Blueberries & Sardines

Food is a powerful vessel to connect with the people around us, but also to connect with our actual physical surroundings. The sun, the air and the soil feed the food that we eat—which is why when we eat food produced locally, it gives us a sense of belonging and place. The simple act of eating links us directly back to the earth we are standing on. This is a primal fact that is all too often forgotten in our modern, hyper-processed civilization. We usually don’t know where our food comes from these days, so there is no longer a strong connection with that intimate and visceral understanding. This, by extension, makes it easier for us to forget about caring for that which is feeding us: the planet.

I didn’t know it at the time, but now that I’m an adult, I realize how incredibly lucky I was to grow up in an environment that fostered this understanding. Here is a story that encompasses it all for me.

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Our Family Weekly Cooking Strategy

I had a good laugh the other day when a friend told me that some people have this super glamorous vision of my family life when it comes down to food. They envision me eating at ICI (now called Maison May Dekalb ) almost every night, with my perfectly mannered children—aren’t we French, after all?—just relaxing the night away over delicious food. On the rare nights we’re not there, I become a domestic goddess in the kitchen at home, whipping up something spectacular with ease.

This is as far as you can possibly get from our reality. The boys almost never eat at ICI and while, yes, I can cook, it’s nothing too elaborate. I focus on what I can pull off with one main goal: make something taste delicious efficiently and ethically. In short, we’re a regular family. And in that sense I face the same challenge every head of household does: how do you come up with three meals a day for three (or however many) individuals with incredibly different tastes and needs, in the most nutritious, empowering, and caring way?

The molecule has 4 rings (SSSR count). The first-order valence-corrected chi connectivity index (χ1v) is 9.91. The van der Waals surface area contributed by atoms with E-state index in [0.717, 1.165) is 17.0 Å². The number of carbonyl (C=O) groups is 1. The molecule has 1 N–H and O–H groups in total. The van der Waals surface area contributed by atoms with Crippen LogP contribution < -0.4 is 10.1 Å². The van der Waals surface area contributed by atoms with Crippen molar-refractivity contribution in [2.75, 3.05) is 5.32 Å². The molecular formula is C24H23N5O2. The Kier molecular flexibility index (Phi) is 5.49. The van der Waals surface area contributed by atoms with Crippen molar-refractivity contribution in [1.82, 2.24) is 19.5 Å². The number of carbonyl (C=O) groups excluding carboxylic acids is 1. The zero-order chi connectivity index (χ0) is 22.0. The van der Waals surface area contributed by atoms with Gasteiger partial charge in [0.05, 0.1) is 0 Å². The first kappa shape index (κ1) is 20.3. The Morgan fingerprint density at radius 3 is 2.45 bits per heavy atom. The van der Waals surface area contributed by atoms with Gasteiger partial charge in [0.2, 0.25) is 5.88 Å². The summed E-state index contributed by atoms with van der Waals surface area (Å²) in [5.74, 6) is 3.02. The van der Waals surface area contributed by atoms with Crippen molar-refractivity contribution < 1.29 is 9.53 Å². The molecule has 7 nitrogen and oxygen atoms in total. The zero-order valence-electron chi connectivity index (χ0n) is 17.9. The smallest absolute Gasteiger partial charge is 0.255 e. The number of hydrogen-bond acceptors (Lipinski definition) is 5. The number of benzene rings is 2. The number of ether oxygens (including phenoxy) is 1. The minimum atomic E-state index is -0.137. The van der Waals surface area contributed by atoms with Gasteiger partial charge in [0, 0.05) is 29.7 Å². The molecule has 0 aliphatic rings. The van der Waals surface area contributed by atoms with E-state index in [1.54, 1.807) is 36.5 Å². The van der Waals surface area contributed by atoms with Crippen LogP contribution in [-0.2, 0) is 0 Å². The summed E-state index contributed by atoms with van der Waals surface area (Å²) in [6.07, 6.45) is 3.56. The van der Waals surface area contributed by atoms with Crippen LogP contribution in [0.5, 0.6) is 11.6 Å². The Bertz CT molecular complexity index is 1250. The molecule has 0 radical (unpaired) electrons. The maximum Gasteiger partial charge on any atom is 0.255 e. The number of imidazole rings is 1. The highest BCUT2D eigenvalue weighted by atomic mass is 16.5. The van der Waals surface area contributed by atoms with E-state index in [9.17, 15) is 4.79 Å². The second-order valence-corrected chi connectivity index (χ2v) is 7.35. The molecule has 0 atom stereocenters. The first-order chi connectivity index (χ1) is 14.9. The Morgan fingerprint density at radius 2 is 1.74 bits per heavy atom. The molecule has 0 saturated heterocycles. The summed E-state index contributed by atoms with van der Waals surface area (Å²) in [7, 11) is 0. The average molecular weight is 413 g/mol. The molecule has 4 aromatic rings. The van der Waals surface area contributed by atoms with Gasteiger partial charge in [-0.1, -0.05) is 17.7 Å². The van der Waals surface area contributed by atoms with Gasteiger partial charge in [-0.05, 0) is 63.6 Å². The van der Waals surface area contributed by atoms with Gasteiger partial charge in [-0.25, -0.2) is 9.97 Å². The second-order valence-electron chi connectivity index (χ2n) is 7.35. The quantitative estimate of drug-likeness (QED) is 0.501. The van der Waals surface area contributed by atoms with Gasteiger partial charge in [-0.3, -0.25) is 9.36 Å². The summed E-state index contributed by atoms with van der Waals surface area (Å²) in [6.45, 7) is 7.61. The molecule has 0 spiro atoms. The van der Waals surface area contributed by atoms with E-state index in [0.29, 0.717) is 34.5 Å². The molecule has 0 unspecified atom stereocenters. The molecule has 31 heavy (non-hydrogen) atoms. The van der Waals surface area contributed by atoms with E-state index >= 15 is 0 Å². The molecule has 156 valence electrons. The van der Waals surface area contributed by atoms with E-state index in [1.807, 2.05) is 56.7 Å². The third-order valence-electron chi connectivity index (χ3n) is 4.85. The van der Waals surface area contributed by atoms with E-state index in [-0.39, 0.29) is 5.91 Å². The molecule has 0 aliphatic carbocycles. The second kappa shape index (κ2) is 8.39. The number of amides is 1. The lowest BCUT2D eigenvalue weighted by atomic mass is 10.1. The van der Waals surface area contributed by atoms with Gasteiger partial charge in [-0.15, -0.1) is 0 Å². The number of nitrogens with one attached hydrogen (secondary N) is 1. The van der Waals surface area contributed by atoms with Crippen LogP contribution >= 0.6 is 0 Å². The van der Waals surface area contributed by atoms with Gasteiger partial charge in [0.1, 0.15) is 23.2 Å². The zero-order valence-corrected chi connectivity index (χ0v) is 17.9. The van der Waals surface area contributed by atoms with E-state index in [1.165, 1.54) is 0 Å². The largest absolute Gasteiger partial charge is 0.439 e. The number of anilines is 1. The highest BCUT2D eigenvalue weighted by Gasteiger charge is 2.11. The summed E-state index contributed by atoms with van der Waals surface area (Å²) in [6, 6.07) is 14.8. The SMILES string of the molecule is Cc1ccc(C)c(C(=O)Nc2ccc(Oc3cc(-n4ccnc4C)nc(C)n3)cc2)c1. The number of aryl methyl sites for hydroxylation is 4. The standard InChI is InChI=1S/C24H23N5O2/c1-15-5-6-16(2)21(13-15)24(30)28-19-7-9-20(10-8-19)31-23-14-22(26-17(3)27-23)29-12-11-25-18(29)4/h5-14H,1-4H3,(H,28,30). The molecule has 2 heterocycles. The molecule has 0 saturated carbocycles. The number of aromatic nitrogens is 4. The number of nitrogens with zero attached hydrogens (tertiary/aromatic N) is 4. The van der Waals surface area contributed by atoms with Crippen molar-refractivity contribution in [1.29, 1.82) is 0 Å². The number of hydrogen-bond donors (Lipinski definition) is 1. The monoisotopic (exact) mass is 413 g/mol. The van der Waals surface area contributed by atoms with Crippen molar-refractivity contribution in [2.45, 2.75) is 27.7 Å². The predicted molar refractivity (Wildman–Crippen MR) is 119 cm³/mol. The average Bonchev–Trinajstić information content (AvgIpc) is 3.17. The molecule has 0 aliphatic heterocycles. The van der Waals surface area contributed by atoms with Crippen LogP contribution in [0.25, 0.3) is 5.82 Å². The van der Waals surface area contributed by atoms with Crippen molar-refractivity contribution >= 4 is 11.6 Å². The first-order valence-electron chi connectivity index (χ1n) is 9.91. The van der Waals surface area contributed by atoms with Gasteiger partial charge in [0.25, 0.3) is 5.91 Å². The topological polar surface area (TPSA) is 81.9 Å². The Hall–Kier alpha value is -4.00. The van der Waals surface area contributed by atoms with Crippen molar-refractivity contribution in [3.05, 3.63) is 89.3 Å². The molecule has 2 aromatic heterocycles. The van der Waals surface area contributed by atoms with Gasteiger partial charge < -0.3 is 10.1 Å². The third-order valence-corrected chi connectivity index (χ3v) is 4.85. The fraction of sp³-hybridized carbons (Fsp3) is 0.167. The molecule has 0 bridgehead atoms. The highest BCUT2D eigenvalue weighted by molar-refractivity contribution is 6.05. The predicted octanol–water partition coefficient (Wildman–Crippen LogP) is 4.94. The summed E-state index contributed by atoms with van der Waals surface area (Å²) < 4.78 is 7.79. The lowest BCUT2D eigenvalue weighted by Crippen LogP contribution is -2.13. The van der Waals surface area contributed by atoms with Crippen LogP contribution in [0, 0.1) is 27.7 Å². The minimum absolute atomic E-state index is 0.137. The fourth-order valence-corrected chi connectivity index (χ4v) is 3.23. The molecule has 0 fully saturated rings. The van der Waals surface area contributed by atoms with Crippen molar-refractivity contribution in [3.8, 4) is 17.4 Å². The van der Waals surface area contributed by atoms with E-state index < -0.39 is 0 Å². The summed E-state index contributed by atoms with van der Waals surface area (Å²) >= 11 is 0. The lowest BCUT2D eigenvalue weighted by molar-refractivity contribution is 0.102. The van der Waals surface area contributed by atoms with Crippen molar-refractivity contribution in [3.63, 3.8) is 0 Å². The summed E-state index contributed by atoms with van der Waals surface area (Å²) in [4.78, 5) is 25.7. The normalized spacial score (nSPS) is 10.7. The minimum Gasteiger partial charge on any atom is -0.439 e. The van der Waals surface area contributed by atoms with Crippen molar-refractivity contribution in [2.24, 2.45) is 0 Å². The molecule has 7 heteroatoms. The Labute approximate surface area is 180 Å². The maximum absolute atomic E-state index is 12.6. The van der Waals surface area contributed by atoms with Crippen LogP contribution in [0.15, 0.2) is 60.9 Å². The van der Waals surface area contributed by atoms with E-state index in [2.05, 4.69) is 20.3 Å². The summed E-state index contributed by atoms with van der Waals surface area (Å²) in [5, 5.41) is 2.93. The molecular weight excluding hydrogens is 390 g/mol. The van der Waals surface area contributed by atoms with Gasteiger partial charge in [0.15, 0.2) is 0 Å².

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Evolution Rather than Resolutions

At year’s end I always become reflective about what I’ve been through, and, most importantly, what lies ahead. As 2014 drew to a close I began to wonder: in a city that never sleeps, where success is measured in dollars, where everyone runs on an invisible wheel, and where sustainability is often mixed up with being slow, how do I figure out my professional and, in turn, personal progression?

How can I define my ambition in terms of the right way to grow?

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Slow Food, Provençal Style

Mine was a serious cook, in a peasant’s intuitive, self-taught way. I never saw her look at a recipe book unless she was making a dessert, and she had the genius ability to produce an amazing dish out of what anyone else would have considered an empty fridge. I have many fond memories of her cooking, but my absolute favorite dish of hers was her ratatouille.

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Food Epiphany

By reconnecting with my roots, and with the intrinsic way of eating that had been mine for so many years, I discovered a deeper meaning to it that not only drives how I feed myself, my children, and the community in a healthy and delicious manner—and remains at the core of each and every week when I plan meals for my family and my restaurant—but inspires a way of living and working based on the simple ritual of eating well.

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